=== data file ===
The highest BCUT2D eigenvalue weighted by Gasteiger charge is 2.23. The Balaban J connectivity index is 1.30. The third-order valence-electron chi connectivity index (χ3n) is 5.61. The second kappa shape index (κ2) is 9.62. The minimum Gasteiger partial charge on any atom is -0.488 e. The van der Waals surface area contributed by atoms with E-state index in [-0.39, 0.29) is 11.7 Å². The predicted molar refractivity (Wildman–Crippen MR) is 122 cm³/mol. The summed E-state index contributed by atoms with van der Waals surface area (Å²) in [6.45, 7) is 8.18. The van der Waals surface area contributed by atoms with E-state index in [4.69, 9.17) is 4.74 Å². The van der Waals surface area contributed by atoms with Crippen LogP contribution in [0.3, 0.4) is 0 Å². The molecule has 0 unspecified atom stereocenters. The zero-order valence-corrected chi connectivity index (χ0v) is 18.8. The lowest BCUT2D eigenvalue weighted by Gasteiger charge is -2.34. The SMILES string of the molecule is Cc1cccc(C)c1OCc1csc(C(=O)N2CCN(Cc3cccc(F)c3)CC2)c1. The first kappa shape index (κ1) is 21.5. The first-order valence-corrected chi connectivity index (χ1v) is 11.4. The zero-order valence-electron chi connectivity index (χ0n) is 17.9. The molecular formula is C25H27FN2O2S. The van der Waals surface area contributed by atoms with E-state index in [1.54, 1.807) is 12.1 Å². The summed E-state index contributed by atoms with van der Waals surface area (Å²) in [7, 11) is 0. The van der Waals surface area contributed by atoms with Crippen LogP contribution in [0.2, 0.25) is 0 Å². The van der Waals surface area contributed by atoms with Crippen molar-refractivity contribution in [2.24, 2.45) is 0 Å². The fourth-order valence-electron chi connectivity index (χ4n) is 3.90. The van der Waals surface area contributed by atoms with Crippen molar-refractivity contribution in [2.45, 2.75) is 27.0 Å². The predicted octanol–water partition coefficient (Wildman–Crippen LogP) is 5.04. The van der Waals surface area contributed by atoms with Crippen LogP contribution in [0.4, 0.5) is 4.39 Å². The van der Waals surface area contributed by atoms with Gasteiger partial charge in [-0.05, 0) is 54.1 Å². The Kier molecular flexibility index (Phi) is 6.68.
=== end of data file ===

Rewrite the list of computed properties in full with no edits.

The highest BCUT2D eigenvalue weighted by Gasteiger charge is 2.23. The Balaban J connectivity index is 1.30. The third-order valence-electron chi connectivity index (χ3n) is 5.61. The second kappa shape index (κ2) is 9.62. The minimum Gasteiger partial charge on any atom is -0.488 e. The van der Waals surface area contributed by atoms with E-state index in [-0.39, 0.29) is 11.7 Å². The predicted molar refractivity (Wildman–Crippen MR) is 122 cm³/mol. The summed E-state index contributed by atoms with van der Waals surface area (Å²) in [6.45, 7) is 8.18. The van der Waals surface area contributed by atoms with E-state index in [4.69, 9.17) is 4.74 Å². The van der Waals surface area contributed by atoms with Crippen LogP contribution in [0.3, 0.4) is 0 Å². The molecule has 0 unspecified atom stereocenters. The zero-order valence-corrected chi connectivity index (χ0v) is 18.8. The lowest BCUT2D eigenvalue weighted by Gasteiger charge is -2.34. The SMILES string of the molecule is Cc1cccc(C)c1OCc1csc(C(=O)N2CCN(Cc3cccc(F)c3)CC2)c1. The first kappa shape index (κ1) is 21.5. The first-order valence-corrected chi connectivity index (χ1v) is 11.4. The zero-order valence-electron chi connectivity index (χ0n) is 17.9. The molecular formula is C25H27FN2O2S. The van der Waals surface area contributed by atoms with E-state index in [1.54, 1.807) is 12.1 Å². The summed E-state index contributed by atoms with van der Waals surface area (Å²) in [7, 11) is 0. The van der Waals surface area contributed by atoms with Crippen LogP contribution in [0.2, 0.25) is 0 Å². The van der Waals surface area contributed by atoms with Crippen molar-refractivity contribution in [2.24, 2.45) is 0 Å². The fourth-order valence-electron chi connectivity index (χ4n) is 3.90. The van der Waals surface area contributed by atoms with Crippen molar-refractivity contribution in [2.45, 2.75) is 27.0 Å². The predicted octanol–water partition coefficient (Wildman–Crippen LogP) is 5.04. The van der Waals surface area contributed by atoms with Crippen LogP contribution in [0.4, 0.5) is 4.39 Å². The van der Waals surface area contributed by atoms with Gasteiger partial charge in [-0.05, 0) is 54.1 Å². The Kier molecular flexibility index (Phi) is 6.68.